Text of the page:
I spend half of my life in my mother’s library, learning its shadowy hollows the way I know the corners of our house. I have a shelf in the nonfiction stacks where I fold myself among the books, a dark niche where I store my favorite volumes—the books with bright photos of coral reefs, safari animals, swirling galaxies. I read in the caves beneath the study carrels, inspecting the laces of the soldiers’ combat boots, trying to interpret the creased leather the way Nancy Drew or the Hardy Boys would decipher a clue. I read almost every book in the children’s room, learn to locate the new titles by the subtle shifting of the spines on the shelves. The lives of these characters are nothing like my life. They ride bright yellow school buses and deliver newspapers. They go to county fairs and square dances, work as baggers at grocery stores. Everyone speaks English, and no one is teased because her last name resembles the German word for cheese. There are no soldiers in their lives, no walls dividing countries, no bomb threats, no ruins of incinerators and shower rooms.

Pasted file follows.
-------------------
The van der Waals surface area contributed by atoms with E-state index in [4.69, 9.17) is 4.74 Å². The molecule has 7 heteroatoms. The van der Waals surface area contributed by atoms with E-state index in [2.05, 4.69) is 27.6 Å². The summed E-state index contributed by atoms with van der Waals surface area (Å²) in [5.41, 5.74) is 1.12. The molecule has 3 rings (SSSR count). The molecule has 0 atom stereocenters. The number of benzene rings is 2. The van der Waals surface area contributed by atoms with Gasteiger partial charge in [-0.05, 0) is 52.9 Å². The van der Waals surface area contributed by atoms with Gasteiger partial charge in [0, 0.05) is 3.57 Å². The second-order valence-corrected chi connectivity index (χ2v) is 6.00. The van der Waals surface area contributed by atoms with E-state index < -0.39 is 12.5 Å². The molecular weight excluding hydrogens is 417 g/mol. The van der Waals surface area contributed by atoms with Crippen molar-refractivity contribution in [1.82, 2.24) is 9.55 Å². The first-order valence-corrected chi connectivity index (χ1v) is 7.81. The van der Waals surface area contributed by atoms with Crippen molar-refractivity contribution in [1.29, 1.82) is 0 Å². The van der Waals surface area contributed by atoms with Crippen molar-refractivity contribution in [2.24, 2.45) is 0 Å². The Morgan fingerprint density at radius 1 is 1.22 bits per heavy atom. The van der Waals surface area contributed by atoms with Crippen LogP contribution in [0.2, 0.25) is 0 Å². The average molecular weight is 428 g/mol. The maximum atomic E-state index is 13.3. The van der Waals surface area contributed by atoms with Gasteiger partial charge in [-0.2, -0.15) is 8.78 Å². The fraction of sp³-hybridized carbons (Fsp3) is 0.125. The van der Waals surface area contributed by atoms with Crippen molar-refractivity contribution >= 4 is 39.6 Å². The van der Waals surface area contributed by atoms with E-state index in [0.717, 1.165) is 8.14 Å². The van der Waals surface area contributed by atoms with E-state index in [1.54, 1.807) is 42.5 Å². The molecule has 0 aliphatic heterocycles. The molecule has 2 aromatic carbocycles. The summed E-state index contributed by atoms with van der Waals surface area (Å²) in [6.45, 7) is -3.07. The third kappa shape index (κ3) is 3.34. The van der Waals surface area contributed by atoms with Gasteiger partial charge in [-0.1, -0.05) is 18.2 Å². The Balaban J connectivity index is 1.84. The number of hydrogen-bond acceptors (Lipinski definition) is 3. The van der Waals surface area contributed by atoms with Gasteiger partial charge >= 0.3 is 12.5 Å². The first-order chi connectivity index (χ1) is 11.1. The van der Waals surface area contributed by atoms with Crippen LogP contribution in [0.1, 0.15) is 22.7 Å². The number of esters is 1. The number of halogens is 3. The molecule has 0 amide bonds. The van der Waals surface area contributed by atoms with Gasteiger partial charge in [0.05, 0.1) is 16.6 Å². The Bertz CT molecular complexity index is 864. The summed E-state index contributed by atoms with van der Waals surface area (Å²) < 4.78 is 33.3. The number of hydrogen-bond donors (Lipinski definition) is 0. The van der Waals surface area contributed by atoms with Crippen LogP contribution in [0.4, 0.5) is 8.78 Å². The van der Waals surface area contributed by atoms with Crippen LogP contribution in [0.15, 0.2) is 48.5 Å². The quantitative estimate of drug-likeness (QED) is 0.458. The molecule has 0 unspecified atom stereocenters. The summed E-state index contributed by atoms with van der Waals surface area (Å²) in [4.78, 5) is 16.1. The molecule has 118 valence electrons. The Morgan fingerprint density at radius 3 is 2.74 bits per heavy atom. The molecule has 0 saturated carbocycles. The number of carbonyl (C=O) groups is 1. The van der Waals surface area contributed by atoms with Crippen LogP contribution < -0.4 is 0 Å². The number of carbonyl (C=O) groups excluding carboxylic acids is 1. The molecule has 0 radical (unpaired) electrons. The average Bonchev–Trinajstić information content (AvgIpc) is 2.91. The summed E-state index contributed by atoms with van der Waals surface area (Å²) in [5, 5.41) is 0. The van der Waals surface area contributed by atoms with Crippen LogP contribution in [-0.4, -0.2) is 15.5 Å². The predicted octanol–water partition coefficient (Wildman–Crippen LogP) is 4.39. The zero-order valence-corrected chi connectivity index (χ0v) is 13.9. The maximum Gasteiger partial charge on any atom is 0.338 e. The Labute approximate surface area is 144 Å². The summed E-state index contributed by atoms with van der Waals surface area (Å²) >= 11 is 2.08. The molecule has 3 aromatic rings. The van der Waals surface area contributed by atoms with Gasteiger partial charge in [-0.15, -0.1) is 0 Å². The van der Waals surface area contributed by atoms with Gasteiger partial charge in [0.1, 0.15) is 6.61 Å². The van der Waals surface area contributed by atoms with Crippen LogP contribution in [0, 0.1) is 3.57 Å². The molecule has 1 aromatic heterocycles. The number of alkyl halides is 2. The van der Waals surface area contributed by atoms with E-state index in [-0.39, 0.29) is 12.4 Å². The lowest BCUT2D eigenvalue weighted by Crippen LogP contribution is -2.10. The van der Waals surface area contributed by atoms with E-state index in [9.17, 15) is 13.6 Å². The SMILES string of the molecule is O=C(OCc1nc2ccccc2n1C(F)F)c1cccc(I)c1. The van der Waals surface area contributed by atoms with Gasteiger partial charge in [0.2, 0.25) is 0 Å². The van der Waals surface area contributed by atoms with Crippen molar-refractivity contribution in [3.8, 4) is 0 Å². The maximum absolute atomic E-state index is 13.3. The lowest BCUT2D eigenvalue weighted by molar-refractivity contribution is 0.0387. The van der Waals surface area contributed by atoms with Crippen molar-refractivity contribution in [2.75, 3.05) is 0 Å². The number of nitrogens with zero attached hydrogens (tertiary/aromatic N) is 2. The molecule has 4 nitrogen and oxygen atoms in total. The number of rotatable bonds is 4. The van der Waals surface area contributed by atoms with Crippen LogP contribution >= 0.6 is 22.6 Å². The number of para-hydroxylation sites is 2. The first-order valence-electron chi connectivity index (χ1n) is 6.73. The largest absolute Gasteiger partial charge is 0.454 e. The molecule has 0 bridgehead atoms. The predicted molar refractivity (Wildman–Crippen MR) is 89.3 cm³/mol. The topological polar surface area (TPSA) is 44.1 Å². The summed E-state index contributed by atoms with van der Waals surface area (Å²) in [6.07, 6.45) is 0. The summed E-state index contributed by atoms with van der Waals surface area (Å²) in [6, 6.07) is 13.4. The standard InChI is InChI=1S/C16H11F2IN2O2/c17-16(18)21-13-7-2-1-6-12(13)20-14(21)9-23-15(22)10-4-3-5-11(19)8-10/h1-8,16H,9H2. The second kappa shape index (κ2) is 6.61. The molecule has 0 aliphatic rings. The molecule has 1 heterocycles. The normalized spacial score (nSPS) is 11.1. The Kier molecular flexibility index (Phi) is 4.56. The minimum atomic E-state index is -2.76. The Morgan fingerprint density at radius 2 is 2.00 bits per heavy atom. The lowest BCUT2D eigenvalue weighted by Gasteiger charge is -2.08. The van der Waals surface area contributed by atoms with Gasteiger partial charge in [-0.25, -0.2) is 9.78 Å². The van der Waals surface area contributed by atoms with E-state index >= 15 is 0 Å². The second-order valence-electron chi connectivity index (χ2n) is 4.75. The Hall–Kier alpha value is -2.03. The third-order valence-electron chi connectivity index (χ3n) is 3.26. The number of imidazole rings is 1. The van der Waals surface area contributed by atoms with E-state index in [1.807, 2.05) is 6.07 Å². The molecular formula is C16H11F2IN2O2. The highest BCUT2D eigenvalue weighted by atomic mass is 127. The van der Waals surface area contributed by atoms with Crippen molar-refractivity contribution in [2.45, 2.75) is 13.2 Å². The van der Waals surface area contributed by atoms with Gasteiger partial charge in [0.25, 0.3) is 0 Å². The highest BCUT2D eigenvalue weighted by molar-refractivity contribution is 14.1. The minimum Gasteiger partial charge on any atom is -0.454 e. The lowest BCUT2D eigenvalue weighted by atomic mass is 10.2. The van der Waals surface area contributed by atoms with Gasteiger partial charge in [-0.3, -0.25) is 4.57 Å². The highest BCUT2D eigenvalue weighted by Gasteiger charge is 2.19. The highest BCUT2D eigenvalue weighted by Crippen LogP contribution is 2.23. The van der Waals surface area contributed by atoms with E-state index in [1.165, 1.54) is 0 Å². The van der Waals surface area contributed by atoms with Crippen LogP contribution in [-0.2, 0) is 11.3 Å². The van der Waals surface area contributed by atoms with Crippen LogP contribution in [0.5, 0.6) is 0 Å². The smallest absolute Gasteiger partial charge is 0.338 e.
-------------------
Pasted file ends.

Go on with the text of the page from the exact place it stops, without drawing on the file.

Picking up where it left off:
They are never surprised when their German first-grade teacher slips suddenly into English during parent-teacher conferences as if it’s all been a game that everyone is playing. “Do you have questions?” she wants to know. After a mo- ment, I ask about the problem I’ve been studying, the difference between bor- rowing and carrying, a question I’ve been working on in my mind for weeks. I ask the question in German, because I don’t know the English words, and she answers in English, in barely a phrase. I feel like I’ve discovered a secret pas- sageway. I also feel guilty, as though I have cheated.